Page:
Miscellaneous Thoughts & Musings
The Nose Knows…
“At an evening party, Mozart bet a case of champagne that Haydn could not play at sight a piece he had composed that afternoon. Haydn accepted the bet and proceeded to play it on harpsichord only to stop short after the first few bars. It was impossible to continue because the composition required him to simultaneously strike notes at two ends of the keyboard and a note in the very center. Haydn exclaimed, ‘Nobody can play this with only two hands.’ ‘I can,’ Mozart said, and took his place at the keyboard. When he reached that problematic portion of his piece, Mozart bent forward and struck the central note with his nose. Haydn conceded saying: ‘With a nose like yours, it becomes easier.'”
–E. Van de Velde, Anecdotes Musicales; N. Slonimsky, Slonimsky’s Book”
My First Instrument Making Experience, August,1963
With Chuck Young, a friend from the Folk-Song Society at San Diego State College, I built my first musical instrument: an Appalachian dulcimer, along with a fretless banjo neck which I put on a banjo-mandolin pot I had. Chuck, who I often called Charles Thomas because I envied the Early American aspect of his name – Chas. Thos. Young – had access to his father’s workshop in the garage and we each decided to build an instrument. Recently, Chuck, now Charles T. Young, Professor Emeritus of Geophysical Engineering at Michigan Tech, sent me these pictures. Wow.
Preston Sturges on the Banjo
[From the autobiography “Preston Sturges on Preston Sturges.”]
(Thanks to Adam Miller for this.)
Mother took a rotten little apartment for us on Twelfth Street, the only banal apartment I have ever known her to take, and one afternoon I arrived home with a big smile on my face and a peculiarly shaped package under my arm.
“What’s that?” asked my mother looking at the package apprehensively. Then in a pale gray voice, she added, “That wouldn’t happen to be a banjo by some remote chance, would it?”
“How did you guess?” I cried enthusiastically. “Just wait till you see it! The pawnbroker practically gave it to me for only three dollars, including the case, and it has real mother-of-pearl between the frets and around the scroll!”
“It’s a curse,” said my mother, putting her hand to her forehead, “a taint.”
“A what?” I asked, thinking I had misunderstood her.
“A pollution of the blood,” said my mother, “like leprosy. It has to be from the blood, there is no other possible explanation. With the utmost care and during your entire life, I have refrained from giving you even a hint about this vice of your father’s.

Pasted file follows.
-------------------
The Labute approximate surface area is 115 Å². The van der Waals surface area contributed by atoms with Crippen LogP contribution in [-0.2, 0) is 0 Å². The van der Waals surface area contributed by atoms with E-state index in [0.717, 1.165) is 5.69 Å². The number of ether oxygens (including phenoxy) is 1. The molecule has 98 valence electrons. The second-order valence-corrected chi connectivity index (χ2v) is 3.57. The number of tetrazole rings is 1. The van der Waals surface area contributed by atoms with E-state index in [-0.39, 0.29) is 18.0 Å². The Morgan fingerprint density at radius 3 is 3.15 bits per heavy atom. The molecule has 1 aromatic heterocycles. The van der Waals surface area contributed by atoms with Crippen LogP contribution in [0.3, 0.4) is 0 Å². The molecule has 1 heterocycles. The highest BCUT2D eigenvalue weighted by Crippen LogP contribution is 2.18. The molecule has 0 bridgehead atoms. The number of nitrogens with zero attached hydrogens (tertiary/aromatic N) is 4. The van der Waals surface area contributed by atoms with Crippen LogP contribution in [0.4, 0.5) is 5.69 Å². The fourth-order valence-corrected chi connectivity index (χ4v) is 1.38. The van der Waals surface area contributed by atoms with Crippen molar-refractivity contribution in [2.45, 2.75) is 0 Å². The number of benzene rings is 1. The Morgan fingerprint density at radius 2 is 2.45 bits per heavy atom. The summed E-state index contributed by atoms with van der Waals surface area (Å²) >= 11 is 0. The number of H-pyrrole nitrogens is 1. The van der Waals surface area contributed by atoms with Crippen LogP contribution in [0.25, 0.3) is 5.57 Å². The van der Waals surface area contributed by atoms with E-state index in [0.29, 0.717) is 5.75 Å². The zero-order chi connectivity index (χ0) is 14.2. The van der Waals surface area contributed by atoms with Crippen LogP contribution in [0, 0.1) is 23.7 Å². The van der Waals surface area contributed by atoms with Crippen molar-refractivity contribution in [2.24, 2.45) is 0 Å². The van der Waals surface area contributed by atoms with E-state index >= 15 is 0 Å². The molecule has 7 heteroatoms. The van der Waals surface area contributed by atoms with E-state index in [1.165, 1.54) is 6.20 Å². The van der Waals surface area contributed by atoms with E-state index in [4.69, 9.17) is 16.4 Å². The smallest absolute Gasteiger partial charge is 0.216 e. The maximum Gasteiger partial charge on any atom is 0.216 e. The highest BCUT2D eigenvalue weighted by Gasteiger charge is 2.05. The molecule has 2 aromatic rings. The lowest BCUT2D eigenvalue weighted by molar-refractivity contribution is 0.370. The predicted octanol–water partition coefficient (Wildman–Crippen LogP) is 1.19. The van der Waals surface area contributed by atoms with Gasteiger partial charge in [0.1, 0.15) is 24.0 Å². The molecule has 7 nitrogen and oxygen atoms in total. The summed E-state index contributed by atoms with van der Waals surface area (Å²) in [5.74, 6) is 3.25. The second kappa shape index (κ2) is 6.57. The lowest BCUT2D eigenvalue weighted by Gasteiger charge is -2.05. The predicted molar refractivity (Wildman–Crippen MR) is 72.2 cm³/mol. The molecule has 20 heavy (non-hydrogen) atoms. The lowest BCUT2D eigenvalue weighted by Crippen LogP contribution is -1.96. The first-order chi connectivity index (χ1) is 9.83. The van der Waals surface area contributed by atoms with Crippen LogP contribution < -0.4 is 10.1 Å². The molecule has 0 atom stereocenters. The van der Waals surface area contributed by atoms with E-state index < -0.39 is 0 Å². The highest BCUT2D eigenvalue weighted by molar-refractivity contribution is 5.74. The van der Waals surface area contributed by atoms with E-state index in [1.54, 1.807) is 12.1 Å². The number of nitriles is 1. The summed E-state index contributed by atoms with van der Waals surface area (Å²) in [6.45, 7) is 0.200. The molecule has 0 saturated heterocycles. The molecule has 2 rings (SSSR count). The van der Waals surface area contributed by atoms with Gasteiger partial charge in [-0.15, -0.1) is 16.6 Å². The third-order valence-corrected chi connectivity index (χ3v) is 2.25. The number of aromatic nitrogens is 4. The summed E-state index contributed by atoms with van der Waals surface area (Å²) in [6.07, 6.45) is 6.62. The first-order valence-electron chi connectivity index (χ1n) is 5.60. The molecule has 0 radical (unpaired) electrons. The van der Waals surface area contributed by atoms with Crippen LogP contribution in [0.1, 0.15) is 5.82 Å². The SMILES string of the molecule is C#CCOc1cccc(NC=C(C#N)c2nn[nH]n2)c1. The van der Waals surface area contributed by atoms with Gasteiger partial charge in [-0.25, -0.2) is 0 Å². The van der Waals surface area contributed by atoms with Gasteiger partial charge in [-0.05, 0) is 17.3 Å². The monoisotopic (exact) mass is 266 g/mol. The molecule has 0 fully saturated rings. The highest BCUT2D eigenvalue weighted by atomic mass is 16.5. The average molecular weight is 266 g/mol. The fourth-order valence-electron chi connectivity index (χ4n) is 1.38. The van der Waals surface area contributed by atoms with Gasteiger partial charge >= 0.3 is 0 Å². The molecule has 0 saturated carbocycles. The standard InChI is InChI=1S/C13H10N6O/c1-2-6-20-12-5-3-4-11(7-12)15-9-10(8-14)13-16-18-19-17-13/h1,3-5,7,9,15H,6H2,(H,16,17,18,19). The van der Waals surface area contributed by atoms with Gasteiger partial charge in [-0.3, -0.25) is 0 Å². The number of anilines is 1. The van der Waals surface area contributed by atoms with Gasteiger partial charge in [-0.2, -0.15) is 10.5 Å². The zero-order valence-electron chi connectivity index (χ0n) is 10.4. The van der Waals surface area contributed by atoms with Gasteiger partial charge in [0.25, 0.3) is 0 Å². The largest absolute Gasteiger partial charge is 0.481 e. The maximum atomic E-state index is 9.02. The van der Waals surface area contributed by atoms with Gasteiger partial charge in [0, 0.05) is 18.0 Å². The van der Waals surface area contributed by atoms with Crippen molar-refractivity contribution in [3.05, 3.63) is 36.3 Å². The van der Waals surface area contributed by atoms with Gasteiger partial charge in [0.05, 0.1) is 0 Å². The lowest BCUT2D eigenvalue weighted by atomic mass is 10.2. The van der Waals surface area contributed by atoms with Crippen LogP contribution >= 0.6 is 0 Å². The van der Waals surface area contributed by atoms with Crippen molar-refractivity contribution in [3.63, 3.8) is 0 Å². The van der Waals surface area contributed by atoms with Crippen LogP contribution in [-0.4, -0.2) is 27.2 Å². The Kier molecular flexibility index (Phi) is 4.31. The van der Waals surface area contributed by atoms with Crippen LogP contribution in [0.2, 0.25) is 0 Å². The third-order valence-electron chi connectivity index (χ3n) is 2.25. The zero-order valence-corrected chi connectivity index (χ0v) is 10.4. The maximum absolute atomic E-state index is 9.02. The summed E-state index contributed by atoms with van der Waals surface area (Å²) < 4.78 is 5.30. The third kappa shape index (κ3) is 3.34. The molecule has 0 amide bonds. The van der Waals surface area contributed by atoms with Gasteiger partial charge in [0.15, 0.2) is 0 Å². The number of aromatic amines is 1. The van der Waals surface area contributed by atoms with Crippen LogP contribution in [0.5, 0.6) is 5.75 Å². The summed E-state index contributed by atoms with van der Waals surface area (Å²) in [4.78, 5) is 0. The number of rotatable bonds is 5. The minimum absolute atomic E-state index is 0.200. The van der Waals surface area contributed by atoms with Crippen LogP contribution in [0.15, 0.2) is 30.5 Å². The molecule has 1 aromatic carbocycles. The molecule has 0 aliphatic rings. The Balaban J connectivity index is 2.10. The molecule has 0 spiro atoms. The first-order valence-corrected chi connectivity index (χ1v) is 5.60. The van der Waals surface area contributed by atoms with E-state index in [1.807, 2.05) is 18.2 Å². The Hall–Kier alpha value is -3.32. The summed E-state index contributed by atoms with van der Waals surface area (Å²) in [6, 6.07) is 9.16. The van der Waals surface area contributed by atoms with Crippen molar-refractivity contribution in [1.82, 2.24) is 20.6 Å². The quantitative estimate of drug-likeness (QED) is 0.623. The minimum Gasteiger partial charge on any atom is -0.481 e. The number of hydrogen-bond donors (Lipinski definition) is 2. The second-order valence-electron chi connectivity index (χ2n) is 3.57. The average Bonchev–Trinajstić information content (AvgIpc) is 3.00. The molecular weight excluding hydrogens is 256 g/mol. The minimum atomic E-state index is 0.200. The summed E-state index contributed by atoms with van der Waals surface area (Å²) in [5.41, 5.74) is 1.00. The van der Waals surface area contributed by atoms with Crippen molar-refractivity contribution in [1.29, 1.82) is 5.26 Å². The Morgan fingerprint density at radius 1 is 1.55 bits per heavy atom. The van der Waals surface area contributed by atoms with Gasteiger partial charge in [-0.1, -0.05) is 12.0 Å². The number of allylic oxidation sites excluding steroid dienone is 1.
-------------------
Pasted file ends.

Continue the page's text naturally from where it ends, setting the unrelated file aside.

“I never let your Grandmother Biden or anyone else mention it to you for fear that it might awaken a dormant strain and encourage you to emulate him. But it has all been in vain. You may as well know now. Your father was considered, in banjo circles, to be one of the very best banjo players in America. Such was his talent that manufacturers would actually send him new models for nothing, just to get his opinion and endorsement of them.
“Your father always enjoyed playing a piece on the banjo for me, always a long one, and at the beginning of our marriage, I could stand it. Then as time passed, he was no longer satisfied with just plunking out a piece once, but immediately after finishing it, he would plunk it again in several different keys.
“Then I would get it with variations and countermelodies woven in – but still the same piece. He would wind up by plunking it behind his back in a sort of contortionist’s grip. One night he actually gave the finale while swinging by his knees from a trapeze he had strung up between the sliding doors.
“If any more loathsome instrument than the five-string banjo has ever been invented during the entire history of music, I have yet to hear of it. I thought I had suffered from that miserable thing for the last time in my life, but you can’t get away from heredity! So tune up your banjo, then go down to the corner and get me some poison.”
Bureaucracy & Chocolate
A STORY OF BUREAUCRACY